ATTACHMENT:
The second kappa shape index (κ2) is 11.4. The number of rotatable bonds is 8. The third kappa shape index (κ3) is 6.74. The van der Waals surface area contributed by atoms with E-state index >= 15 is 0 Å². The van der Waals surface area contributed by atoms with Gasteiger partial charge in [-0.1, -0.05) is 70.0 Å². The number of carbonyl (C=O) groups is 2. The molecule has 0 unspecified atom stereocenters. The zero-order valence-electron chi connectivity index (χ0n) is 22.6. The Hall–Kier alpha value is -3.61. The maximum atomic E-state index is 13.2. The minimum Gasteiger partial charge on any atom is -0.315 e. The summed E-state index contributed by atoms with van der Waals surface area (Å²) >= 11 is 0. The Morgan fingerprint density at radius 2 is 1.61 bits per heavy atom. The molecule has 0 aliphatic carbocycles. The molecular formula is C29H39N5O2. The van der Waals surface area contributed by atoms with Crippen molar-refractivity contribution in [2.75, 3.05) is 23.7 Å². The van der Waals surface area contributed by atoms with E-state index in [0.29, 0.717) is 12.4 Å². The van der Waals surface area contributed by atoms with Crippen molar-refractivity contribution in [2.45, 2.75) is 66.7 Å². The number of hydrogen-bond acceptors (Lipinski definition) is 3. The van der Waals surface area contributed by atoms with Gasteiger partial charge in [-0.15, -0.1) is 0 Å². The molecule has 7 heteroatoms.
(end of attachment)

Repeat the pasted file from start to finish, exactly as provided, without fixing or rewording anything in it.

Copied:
The second kappa shape index (κ2) is 11.4. The number of rotatable bonds is 8. The third kappa shape index (κ3) is 6.74. The van der Waals surface area contributed by atoms with E-state index >= 15 is 0 Å². The van der Waals surface area contributed by atoms with Gasteiger partial charge in [-0.1, -0.05) is 70.0 Å². The number of carbonyl (C=O) groups is 2. The molecule has 0 unspecified atom stereocenters. The zero-order valence-electron chi connectivity index (χ0n) is 22.6. The Hall–Kier alpha value is -3.61. The maximum atomic E-state index is 13.2. The minimum Gasteiger partial charge on any atom is -0.315 e. The summed E-state index contributed by atoms with van der Waals surface area (Å²) >= 11 is 0. The Morgan fingerprint density at radius 2 is 1.61 bits per heavy atom. The molecule has 0 aliphatic carbocycles. The molecular formula is C29H39N5O2. The van der Waals surface area contributed by atoms with Crippen molar-refractivity contribution in [2.75, 3.05) is 23.7 Å². The van der Waals surface area contributed by atoms with E-state index in [0.29, 0.717) is 12.4 Å². The van der Waals surface area contributed by atoms with Crippen molar-refractivity contribution in [2.45, 2.75) is 66.7 Å². The number of hydrogen-bond acceptors (Lipinski definition) is 3. The van der Waals surface area contributed by atoms with Gasteiger partial charge in [-0.15, -0.1) is 0 Å². The molecule has 7 heteroatoms.